“Greatest painter of nose art of all time”, “the Michelangelo of WW II aviation art”….just two of the impressive statements made about Sgt Sarkis Bartigian (often misspelt as Bartigan).

Bartigian was born in 1906 in Chelsea, Mass; he studied art at the Rhode Island School of Design and went on to work as a commercial artist painting murals for restaurants and movie theaters. He joined the USAAF a lot later in life than most, at the age of 36 (possibly 37) and was initially stationed at Lowry AFB. Not long after his joining he married his one true love Mabel who would later become the inspiration for many of his impressive works of art including ‘Mabel’s Labels’ the beautiful portrait of his bride which is depicted on the side of a 43rd Bomb Group’s B24 along with several nudes and well positioned pair’s of luscious red lips.

(Mr and Mrs Bartigian http://www.usaaf-noseart.co.uk/plane.php?plane=bartigian-mabel&code=404R#.VHzr6tKsX1U )

( http://www.planesofthepast.com/world-war-ii-aircraft-nose-art.htm )

He was trained to use the Sperry bomb-sight and later when training others he used his own illustrations. After being assigned to the 43rd Bomb Group his artistic talents came to the fore and were made spectacular use of and whilst deployed to the Philippines he would spend his spare time decorating the captain’s quarters.

.Bartigian used his great talent mostly during the last few months of the war  and they had to be carried out in the isolation and soaring heats of the vast Pacific Ocean, however oppressive the surroundings it also enabled his imagination to run free, creating spectacular pieces with an exceptional skill.  It is quite amazing that he was able to produce such immense works of pure art in conditions which would have stretched even the most skillful of artists. Just imagine trying to put paint to gunner with the wind rushing past you and throwing sand in your face in the barren airfield of Le Shima (near Okinawa). And he did not concentrate solely on the nose, he however saw the whole of the B24 as his canvas and many of his works would stretch the entire length of the aircraft , from nose turret to tail gunners position, these were enormous pieces of art!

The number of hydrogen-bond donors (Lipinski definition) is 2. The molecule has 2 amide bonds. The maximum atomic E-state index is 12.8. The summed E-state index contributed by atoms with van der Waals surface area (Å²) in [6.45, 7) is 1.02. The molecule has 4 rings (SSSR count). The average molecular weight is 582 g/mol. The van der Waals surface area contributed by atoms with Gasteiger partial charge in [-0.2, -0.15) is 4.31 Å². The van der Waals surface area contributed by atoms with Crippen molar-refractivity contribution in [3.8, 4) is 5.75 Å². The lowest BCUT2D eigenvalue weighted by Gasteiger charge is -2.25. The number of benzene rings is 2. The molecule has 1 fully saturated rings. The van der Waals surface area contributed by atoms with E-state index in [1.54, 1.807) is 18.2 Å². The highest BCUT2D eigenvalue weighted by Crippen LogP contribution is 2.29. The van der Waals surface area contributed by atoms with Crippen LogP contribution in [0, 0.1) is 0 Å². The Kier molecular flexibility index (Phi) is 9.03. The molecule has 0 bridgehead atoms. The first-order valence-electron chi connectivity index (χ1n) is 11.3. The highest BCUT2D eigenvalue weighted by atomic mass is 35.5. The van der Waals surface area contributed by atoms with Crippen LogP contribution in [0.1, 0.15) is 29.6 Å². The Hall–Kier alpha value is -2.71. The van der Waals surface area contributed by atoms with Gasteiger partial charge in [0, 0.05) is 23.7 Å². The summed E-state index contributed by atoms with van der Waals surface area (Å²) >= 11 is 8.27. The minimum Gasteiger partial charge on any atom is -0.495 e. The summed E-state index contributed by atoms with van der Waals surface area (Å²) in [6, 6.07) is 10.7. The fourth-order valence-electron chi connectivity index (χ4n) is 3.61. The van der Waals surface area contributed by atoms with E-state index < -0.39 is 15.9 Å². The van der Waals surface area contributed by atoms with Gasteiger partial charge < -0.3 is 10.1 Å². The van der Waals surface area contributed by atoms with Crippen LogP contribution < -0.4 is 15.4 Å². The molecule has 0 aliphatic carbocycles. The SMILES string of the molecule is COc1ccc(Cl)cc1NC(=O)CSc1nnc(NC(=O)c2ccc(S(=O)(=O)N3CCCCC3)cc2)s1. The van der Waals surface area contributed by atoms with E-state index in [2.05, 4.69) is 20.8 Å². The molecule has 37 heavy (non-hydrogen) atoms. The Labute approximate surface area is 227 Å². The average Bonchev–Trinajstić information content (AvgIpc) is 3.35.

(‘Cocktail Hour’ http://www.usaaf-noseart.co.uk/plane.php?plane=bartigian-cocktail#.VHzrLdKsX1U ) 

(‘It aint so funny’ http://www.usaaf-noseart.co.uk/plane.php?plane=bartigian-funny&code=404R#.VHzuKtKsX1U )

(‘Michigan’ http://alumni.umich.edu/about/news-features/wwii-bomber-michigan-featured-u-m-stadium )

It may be a fanciful story but it has been reputed that the Liberator featuring his  ‘Dragon and his tail’ piece, having flown 85 combat missions, surviving Hitler and the war, was the last of the great B24’s to be sent back to the USA to be scrapped at the reclamation plant at Kingman Arizona, and that the emotional staff there could not bear to have it chopped up. They were so impressed with the amazingly colourful artwork that they kept her to the last and were holding on to the hope, till the last-minute, that a benefactor would be found to save the ill-fated war bird, save the beautiful lady for prosperity! Whilst waiting for this non existent benefactor the Liberator lay languishing in the desert sand, tail heavy as by this time devoid of her engines and as thus with her nose protruding in to the air. In 1946 it would have taken just $2000 to secure her, but no body came, there was no ‘Daddy Warbucks’ waiting in the wings. So as sad as it now seems she went the same way as most of the B24’s and B17’s of WW II, they had survived the war, the enemies guns, the fighters, the flak and the journey home, yet they could not survive the melting pot. Neither could the art work stretching along the entire side of this B24, its green Dragons tail entirely taking up the flat right side of the aircraft, quite possibly the largest single piece of artwork found on an aircraft in WW II. However, though the beauty was ultimately lost, she rose like a Phoenix from the ashes to be made into pots and pans to feed the world she had just helped to keep free.

( http://www.usaaf-noseart.co.uk/plane.php?plane=bartigian-dragon&code=404R#.VHzhRdKsX1U )

In tribute to the amazing work of Bartigian the Collins Foundation acquired the only flyable B24 remaining in 1989 and undertook a multimillion dollar restoration of the aircraft. They afforded Bartigian the highest accolade by painting a replica of the ‘Dragon and his tail’ art on her and once again the Dragon soured, taking to the air at air shows across America in front of thousands of excited onlookers (though it has since had another paint job).

How sad it is though that the great man in question did not live to see his work so wondrously honoured. Having survived the war and returned to his darling Mabel he was unfortunately killed during a car crash in 1955, aged only 49 and some 30 years before his work got the tribute it deserved.

Such a sad loss of a wonderful talent, considering his skill, one can only imagine the heights to which he could have achieved had been allowed the opportunity to hone his craft.  It is so unbelievably sad that having escaped the clutches of Death during the war which shook the world he should come to meet his maker due to something so pedestrian as a car crash.

Through his work his will always be remembered as will the delightful Mabel.